General status of gender relations vs. Quibbles

kelley oudies at
Thu Nov 25 09:30:57 PST 1999

if you'd bother to fucking read and understand my posts you'd see that we don't disagree verymuch at all. you're the one who insists on ignoring everything i type and contructing it as if i'm some kind of idealist phenomenologist. bullocks on that. i simply pointed out that, since i am from snow country, i know full well that there are many words for snow and that the idiot who came up with that claim probably came from california--berserkeley most likely. therefore, no shit, yoshie i don't disagree with you in the least since the idiot couldn't and didn't know about the wide variety of ways in which central new yorkers come to describe snow and rain which we get the most of in this gd country.

so tell it to a cushion please. and stop reconstructing all that i type as the foil against which you make your arguments.


At 11:56 AM 11/25/1999 -0500, you wrote:
>>>different kinds & degrees of rain & snow than others (for instance, compare
>>>Japanese with English), and to describe this kind of difference,
>>that's an odd claim. english uses adjectives to describe differences in
>>snow and so we have a ton of phrases to describe different kinds of snow.
>>whoever came up with that one circulated a big goof based on a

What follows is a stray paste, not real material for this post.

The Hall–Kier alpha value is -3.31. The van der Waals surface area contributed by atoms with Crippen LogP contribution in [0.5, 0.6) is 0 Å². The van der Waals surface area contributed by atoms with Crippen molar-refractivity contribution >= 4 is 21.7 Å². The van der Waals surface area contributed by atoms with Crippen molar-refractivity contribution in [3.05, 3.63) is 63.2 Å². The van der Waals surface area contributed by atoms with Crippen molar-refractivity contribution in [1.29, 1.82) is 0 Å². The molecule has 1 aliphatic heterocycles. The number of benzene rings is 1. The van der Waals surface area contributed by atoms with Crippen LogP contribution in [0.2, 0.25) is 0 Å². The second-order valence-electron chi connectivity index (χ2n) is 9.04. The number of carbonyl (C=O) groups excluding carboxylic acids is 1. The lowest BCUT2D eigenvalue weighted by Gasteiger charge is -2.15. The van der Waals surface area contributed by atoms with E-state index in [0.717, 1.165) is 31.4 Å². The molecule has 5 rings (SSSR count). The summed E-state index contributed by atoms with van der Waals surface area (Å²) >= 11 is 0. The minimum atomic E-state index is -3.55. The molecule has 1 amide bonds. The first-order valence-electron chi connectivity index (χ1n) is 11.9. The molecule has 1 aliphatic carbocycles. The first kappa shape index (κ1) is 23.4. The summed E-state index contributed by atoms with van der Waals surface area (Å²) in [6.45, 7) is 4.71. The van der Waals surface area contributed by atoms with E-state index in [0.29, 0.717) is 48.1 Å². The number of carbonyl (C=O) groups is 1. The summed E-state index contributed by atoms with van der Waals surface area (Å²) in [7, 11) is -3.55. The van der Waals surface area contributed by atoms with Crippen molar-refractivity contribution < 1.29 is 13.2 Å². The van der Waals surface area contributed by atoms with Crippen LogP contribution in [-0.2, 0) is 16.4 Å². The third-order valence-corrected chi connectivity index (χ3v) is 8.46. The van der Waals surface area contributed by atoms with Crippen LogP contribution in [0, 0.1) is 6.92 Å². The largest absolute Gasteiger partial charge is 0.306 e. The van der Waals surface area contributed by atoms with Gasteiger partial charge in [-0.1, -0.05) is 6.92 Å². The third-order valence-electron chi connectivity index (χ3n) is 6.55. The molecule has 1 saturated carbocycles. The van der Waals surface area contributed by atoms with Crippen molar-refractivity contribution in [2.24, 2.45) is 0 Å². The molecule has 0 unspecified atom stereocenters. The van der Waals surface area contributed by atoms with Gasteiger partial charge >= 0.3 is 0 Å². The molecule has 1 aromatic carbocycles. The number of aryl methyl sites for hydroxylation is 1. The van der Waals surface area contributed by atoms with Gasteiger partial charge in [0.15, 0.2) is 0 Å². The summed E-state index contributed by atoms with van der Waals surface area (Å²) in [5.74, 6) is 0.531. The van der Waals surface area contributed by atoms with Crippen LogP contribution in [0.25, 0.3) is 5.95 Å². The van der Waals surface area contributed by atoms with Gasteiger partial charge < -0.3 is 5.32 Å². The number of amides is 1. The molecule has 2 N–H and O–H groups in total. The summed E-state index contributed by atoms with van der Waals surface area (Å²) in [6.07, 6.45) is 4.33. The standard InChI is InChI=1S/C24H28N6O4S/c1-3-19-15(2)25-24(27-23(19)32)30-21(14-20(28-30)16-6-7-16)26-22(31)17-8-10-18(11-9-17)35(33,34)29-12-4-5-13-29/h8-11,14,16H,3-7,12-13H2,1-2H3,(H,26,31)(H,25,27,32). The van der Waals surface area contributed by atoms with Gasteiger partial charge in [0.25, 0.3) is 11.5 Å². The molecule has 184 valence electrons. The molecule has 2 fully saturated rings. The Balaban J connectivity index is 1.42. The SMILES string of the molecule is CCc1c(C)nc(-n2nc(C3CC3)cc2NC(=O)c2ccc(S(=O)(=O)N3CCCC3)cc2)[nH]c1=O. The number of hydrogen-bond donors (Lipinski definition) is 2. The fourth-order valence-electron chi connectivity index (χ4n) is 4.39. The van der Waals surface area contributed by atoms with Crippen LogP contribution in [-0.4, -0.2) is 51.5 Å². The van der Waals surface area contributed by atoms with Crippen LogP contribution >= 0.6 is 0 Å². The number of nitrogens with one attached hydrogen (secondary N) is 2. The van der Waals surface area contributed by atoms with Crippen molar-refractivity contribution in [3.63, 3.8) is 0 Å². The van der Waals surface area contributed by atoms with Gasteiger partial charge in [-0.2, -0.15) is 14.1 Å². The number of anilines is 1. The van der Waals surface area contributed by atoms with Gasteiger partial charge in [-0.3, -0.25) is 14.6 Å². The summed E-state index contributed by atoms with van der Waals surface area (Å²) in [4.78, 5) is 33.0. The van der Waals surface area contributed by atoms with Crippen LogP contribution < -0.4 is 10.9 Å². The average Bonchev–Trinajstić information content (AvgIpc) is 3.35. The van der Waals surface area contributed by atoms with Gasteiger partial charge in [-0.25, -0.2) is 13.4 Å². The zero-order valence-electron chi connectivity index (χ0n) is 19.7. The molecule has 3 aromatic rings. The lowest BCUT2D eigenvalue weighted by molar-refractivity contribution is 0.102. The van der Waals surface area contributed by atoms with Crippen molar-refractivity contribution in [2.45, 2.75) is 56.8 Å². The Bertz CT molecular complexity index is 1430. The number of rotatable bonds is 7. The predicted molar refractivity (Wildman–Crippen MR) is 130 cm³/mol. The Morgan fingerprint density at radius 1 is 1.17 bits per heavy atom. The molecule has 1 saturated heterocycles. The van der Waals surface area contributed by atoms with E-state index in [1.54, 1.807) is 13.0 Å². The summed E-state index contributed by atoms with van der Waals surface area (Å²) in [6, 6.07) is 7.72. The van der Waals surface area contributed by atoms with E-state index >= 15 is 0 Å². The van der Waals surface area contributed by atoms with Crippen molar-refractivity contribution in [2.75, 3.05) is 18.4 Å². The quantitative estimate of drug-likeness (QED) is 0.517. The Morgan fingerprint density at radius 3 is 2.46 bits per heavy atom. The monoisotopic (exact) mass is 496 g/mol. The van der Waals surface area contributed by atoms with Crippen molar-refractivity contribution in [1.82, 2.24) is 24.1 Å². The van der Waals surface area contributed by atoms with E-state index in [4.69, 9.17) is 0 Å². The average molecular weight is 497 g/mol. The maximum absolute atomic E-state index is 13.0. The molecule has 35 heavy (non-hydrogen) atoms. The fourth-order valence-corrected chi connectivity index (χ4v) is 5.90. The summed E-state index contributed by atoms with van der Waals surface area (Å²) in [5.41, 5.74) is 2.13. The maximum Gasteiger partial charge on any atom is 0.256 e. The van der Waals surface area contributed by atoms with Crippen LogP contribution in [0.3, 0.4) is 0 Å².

>>misunderstanding of how english works with separate adjectives.
>Now, I'd call it a quibble, nay, a perfect _cavil_. My point is simply
>about the distinction between the "social/discursive constructions" that
>involve oppression and those that do not.
>That said, the difference here lies not only between nouns & adjectives.
>The language makes meanings in social use, in humans making transactions
>(affective, cognitive, practical, etc.) with not only other humans _but
>also the natural & social world_. You live in Florida -- how "meaningful"
>for you are different names for & fine distinctions of snow? Are they as
>practically meaningful to you as they are to residents of Aomori, Japan? I
>suppose that you don't take this "social/discursive" construction business
>too seriously when your polemical urge masters your brains.

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